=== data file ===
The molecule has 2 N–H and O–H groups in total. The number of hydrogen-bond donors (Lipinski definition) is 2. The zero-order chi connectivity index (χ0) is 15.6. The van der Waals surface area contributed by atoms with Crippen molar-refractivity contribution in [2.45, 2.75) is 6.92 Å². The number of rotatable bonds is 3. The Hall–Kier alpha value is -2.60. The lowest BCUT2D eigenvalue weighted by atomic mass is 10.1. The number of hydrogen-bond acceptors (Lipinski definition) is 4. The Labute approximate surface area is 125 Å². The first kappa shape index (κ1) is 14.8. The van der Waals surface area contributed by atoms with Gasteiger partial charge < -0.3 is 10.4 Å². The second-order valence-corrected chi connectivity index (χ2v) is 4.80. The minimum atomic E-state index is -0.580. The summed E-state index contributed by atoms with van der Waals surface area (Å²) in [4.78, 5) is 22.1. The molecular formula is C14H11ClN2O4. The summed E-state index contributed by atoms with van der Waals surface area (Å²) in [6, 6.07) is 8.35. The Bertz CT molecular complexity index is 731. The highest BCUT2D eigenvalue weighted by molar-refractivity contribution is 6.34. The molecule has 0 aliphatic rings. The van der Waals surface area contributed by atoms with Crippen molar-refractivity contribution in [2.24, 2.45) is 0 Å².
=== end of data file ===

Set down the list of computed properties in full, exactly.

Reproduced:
The molecule has 2 N–H and O–H groups in total. The number of hydrogen-bond donors (Lipinski definition) is 2. The zero-order chi connectivity index (χ0) is 15.6. The van der Waals surface area contributed by atoms with Crippen molar-refractivity contribution in [2.45, 2.75) is 6.92 Å². The number of rotatable bonds is 3. The Hall–Kier alpha value is -2.60. The lowest BCUT2D eigenvalue weighted by atomic mass is 10.1. The number of hydrogen-bond acceptors (Lipinski definition) is 4. The Labute approximate surface area is 125 Å². The first kappa shape index (κ1) is 14.8. The van der Waals surface area contributed by atoms with Gasteiger partial charge < -0.3 is 10.4 Å². The second-order valence-corrected chi connectivity index (χ2v) is 4.80. The minimum atomic E-state index is -0.580. The summed E-state index contributed by atoms with van der Waals surface area (Å²) in [4.78, 5) is 22.1. The molecular formula is C14H11ClN2O4. The summed E-state index contributed by atoms with van der Waals surface area (Å²) in [6, 6.07) is 8.35. The Bertz CT molecular complexity index is 731. The highest BCUT2D eigenvalue weighted by molar-refractivity contribution is 6.34. The molecule has 0 aliphatic rings. The van der Waals surface area contributed by atoms with Crippen molar-refractivity contribution in [2.24, 2.45) is 0 Å².